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Rejoice in the Lord always. I will say it again: Rejoice! —Phil. 4:4


“Aha!” you say, “That’s easy,” as you lie on a beach in the Bahamas and hoist another drink in a toast to the good life. 

But the apostle Paul did not pen those words during his annual holidays, but from a prison cell in Rome, when he wrote to the Christians in Philippi around 62 A.D. The Archaeology Study Bible mentions that in Roman jails of the day, prisoners were chained to stocks (wooden devices with foot holes) and had to provide for their own meals and clothes. As a Roman citizen, Paul was eligible for daily food allowances, but he had chosen to depend on his friends for meals. Now, under these circumstances, how could he possibly have written this “rejoice always” command?

A recent email from a friend read in part, “I am deeply troubled by the power grabs, vilification, violence, hatred, threats, conspiracies, and misinformation in my country. Also, in my own life I lately encounter masses of pain-causing grief and misery that make it look like the Lord doesn’t care about the world at all. A close friend is currently experiencing so many disappointments that he teeters on the brink of a deep depression. We sing, ‘The joy of the Lord is my strength,’ but where is that joy?”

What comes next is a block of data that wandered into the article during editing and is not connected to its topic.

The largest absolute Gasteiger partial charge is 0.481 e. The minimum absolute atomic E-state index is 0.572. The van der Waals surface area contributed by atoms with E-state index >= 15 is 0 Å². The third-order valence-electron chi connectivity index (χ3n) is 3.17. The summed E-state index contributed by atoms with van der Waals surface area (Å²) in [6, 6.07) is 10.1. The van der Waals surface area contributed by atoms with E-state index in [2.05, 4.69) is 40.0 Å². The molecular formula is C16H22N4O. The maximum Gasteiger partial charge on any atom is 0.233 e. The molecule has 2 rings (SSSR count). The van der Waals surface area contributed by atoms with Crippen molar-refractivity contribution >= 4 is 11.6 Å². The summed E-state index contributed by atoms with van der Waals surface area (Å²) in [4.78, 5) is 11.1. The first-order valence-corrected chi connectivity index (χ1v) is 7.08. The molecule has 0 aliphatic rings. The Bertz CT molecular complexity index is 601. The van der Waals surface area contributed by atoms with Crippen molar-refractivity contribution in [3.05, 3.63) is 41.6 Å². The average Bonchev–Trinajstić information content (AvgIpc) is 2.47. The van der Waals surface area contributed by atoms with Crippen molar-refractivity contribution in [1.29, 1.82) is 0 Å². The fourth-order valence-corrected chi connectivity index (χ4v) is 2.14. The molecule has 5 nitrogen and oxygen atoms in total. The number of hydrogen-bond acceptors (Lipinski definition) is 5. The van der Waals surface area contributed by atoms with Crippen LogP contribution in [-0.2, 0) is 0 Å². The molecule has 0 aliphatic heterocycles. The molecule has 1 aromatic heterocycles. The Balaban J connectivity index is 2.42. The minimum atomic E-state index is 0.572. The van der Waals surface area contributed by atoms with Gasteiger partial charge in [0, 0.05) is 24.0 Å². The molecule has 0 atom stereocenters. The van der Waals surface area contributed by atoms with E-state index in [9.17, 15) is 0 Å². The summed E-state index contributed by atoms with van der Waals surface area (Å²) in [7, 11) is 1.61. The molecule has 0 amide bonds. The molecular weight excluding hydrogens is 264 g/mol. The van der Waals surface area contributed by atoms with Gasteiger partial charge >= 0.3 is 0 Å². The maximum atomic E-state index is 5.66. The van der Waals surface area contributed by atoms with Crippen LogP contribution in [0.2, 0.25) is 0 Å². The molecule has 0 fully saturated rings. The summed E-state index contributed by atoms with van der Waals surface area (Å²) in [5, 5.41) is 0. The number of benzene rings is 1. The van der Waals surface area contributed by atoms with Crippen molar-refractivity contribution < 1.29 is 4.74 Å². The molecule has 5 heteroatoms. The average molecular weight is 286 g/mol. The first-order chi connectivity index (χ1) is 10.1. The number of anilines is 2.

The sobering email resonated. We have the Russia-Ukraine war, China-Taiwan tensions, North Korean missile launchings, floods, fires, droughts, hurricanes, climate worries, thousands of children in camps worldwide without medical facilities, and the concerns many of us have about teenagers and younger adults who do not seem to walk with the Lord, and the deaths of loved ones. Isn’t Paul’s command just a bit much?

Paul wrote from a God-inspired perspective. He knew that rejoicing, sadness, and all our other feelings are part of the human condition—intrinsic, built-in. To see rejoicing outside of this wholeness would be reductionistic and should have no place in an integrated life. 

Paul was fully aware that the ability to rejoice in the Lord was a special, divine gift also given to you and me by Jesus himself (John 15:11). Therefore Paul’s words are not a command at all, but a reminder that inside all of us a jubilant “rejoicing in the Lord” is anxiously waiting to be let out and take flight!


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